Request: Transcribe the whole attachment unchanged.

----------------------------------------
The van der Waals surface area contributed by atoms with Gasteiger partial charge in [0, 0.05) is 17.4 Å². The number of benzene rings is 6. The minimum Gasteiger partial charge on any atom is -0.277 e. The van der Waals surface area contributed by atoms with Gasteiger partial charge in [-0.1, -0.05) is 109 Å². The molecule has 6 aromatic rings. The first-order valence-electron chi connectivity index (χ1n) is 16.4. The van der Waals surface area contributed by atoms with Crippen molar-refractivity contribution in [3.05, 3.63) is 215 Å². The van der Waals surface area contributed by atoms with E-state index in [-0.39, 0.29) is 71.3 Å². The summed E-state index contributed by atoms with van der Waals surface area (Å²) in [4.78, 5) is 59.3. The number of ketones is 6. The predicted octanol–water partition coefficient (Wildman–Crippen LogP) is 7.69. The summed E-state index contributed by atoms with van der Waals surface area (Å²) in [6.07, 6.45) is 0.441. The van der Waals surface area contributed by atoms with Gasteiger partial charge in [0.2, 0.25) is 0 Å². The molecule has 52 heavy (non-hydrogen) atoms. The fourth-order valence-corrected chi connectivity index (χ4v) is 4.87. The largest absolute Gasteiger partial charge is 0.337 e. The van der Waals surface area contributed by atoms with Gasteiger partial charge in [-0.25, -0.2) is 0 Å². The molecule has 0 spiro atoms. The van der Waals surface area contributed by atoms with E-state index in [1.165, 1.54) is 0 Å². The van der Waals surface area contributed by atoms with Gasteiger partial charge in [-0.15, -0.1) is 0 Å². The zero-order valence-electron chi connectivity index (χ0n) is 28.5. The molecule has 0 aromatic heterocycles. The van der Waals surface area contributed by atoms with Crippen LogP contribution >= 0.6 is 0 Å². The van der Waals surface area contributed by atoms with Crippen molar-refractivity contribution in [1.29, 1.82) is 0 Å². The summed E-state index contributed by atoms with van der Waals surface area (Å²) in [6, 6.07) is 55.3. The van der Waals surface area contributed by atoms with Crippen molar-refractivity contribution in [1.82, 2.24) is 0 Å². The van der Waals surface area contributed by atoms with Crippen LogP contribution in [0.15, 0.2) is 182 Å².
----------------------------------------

The van der Waals surface area contributed by atoms with Gasteiger partial charge in [0, 0.05) is 17.4 Å². The number of benzene rings is 6. The minimum Gasteiger partial charge on any atom is -0.277 e. The van der Waals surface area contributed by atoms with Gasteiger partial charge in [-0.1, -0.05) is 109 Å². The molecule has 6 aromatic rings. The first-order valence-electron chi connectivity index (χ1n) is 16.4. The van der Waals surface area contributed by atoms with Crippen molar-refractivity contribution in [3.05, 3.63) is 215 Å². The van der Waals surface area contributed by atoms with E-state index in [-0.39, 0.29) is 71.3 Å². The summed E-state index contributed by atoms with van der Waals surface area (Å²) in [4.78, 5) is 59.3. The number of ketones is 6. The predicted octanol–water partition coefficient (Wildman–Crippen LogP) is 7.69. The summed E-state index contributed by atoms with van der Waals surface area (Å²) in [6.07, 6.45) is 0.441. The van der Waals surface area contributed by atoms with Gasteiger partial charge in [0.2, 0.25) is 0 Å². The molecule has 52 heavy (non-hydrogen) atoms. The fourth-order valence-corrected chi connectivity index (χ4v) is 4.87. The largest absolute Gasteiger partial charge is 0.337 e. The van der Waals surface area contributed by atoms with Gasteiger partial charge in [-0.25, -0.2) is 0 Å². The molecule has 0 spiro atoms. The van der Waals surface area contributed by atoms with E-state index in [1.165, 1.54) is 0 Å². The van der Waals surface area contributed by atoms with Gasteiger partial charge in [-0.15, -0.1) is 0 Å². The zero-order valence-electron chi connectivity index (χ0n) is 28.5. The molecule has 0 aromatic heterocycles. The van der Waals surface area contributed by atoms with Crippen LogP contribution >= 0.6 is 0 Å². The van der Waals surface area contributed by atoms with Crippen molar-refractivity contribution in [1.29, 1.82) is 0 Å². The summed E-state index contributed by atoms with van der Waals surface area (Å²) in [6, 6.07) is 55.3. The van der Waals surface area contributed by atoms with Crippen molar-refractivity contribution in [1.82, 2.24) is 0 Å². The van der Waals surface area contributed by atoms with Crippen LogP contribution in [0.15, 0.2) is 182 Å².